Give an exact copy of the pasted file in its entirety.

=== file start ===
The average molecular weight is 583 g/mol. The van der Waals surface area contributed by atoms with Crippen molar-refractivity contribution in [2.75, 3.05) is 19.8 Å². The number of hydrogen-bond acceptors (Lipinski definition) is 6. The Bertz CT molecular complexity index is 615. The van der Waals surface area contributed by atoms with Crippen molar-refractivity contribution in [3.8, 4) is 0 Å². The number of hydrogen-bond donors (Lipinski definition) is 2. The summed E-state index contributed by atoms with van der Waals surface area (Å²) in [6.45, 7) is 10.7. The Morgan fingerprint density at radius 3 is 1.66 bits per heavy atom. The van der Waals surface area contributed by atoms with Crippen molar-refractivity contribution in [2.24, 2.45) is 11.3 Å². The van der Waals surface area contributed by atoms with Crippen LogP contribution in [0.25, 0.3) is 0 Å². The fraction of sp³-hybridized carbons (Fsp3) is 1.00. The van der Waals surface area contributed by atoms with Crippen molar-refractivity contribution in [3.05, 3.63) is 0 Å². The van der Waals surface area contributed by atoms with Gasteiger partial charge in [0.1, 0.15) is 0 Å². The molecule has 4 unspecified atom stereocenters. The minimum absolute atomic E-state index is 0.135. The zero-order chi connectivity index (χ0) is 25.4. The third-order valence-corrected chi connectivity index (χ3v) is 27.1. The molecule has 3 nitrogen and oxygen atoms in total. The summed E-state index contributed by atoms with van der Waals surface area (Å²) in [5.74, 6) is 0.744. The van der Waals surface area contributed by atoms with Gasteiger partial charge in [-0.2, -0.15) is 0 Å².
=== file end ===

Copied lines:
The average molecular weight is 583 g/mol. The van der Waals surface area contributed by atoms with Crippen molar-refractivity contribution in [2.75, 3.05) is 19.8 Å². The number of hydrogen-bond acceptors (Lipinski definition) is 6. The Bertz CT molecular complexity index is 615. The van der Waals surface area contributed by atoms with Crippen molar-refractivity contribution in [3.8, 4) is 0 Å². The number of hydrogen-bond donors (Lipinski definition) is 2. The summed E-state index contributed by atoms with van der Waals surface area (Å²) in [6.45, 7) is 10.7. The Morgan fingerprint density at radius 3 is 1.66 bits per heavy atom. The van der Waals surface area contributed by atoms with Crippen molar-refractivity contribution in [2.24, 2.45) is 11.3 Å². The van der Waals surface area contributed by atoms with Crippen LogP contribution in [0.25, 0.3) is 0 Å². The fraction of sp³-hybridized carbons (Fsp3) is 1.00. The van der Waals surface area contributed by atoms with Crippen molar-refractivity contribution in [3.05, 3.63) is 0 Å². The van der Waals surface area contributed by atoms with Gasteiger partial charge in [0.1, 0.15) is 0 Å². The molecule has 4 unspecified atom stereocenters. The minimum absolute atomic E-state index is 0.135. The zero-order chi connectivity index (χ0) is 25.4. The third-order valence-corrected chi connectivity index (χ3v) is 27.1. The molecule has 3 nitrogen and oxygen atoms in total. The summed E-state index contributed by atoms with van der Waals surface area (Å²) in [5.74, 6) is 0.744. The van der Waals surface area contributed by atoms with Gasteiger partial charge in [-0.2, -0.15) is 0 Å².